So here is the key to the puzzle. The first two colors are squares, rectangles & rounds. The squares and rectangles were grouped together and given a deep brick red. But the rounds stand alone and are of lighter color. These were among the earliest pieces.
|Some early squarish ones, or should|
we call some of them rectangular?
The squares and rectangles were grouped together since they are closely related. In fact, some tokens are squarish due to one uneven or scalloped side, or else they are barely rectangular with a difference of one millimeter. Burzinski liked to sharply differentiate the shapes as one or the other, whereas Brook used the term "squarish" here and there.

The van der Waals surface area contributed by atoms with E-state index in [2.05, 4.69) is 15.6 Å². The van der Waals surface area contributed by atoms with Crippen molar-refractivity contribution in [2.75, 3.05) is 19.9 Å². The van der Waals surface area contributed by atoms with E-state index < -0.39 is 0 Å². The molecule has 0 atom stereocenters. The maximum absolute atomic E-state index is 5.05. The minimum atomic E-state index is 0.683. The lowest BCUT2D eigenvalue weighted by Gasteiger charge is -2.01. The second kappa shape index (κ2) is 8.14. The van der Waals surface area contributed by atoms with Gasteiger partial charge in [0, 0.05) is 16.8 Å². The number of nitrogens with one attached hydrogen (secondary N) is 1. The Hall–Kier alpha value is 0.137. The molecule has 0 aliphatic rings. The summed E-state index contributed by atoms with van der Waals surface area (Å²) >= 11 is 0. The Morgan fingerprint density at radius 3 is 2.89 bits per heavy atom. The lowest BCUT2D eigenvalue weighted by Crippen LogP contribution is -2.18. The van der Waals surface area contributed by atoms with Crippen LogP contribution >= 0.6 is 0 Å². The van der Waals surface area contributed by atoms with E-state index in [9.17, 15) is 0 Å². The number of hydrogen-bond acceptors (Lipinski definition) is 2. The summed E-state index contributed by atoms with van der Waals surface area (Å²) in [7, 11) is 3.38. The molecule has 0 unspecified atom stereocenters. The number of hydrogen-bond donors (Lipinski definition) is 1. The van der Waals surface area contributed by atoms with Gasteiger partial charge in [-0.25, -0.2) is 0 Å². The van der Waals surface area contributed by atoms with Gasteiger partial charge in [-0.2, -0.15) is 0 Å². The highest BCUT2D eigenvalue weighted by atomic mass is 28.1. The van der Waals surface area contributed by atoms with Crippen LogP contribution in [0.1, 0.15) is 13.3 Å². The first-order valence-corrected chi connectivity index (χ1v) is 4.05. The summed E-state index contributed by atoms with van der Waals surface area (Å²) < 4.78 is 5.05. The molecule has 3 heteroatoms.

Some pieces had square designs on slightly rectangular flans. Certainly, some pieces were clearly elongated with relaxed spacing of letters and numbers or with three lines of data -- true rectangles! In any case, you can see the big area taken up by these two right-angled CT forms.
|Roundish and Round.|
Can you figure out the other colors? If not hearts or octagons, then what? Hint: just look at the key.
Of course I am referring to the modern shapes. For starters, we have to give the cut rectangle its own category, as these became the most popular type. And so here they are, showing a "slim" beginning. Despite the puny start, they began to assert themselves at the start of the nineteenth century. Cut rectangles became dominant at the end.
So what is left? The oval of course! And, as you can see, the oval had its day! It dominated briefly, coming on strong in the late eighteenth century. It was quite popular at the turn of the century. The oval was eventually eclipsed, but remained popular.
In the end, the big pieces took over: rotund ovals and broad cut rectangles. All the data could be squeezed on the obverse, leaving the reverse for a Bible verse.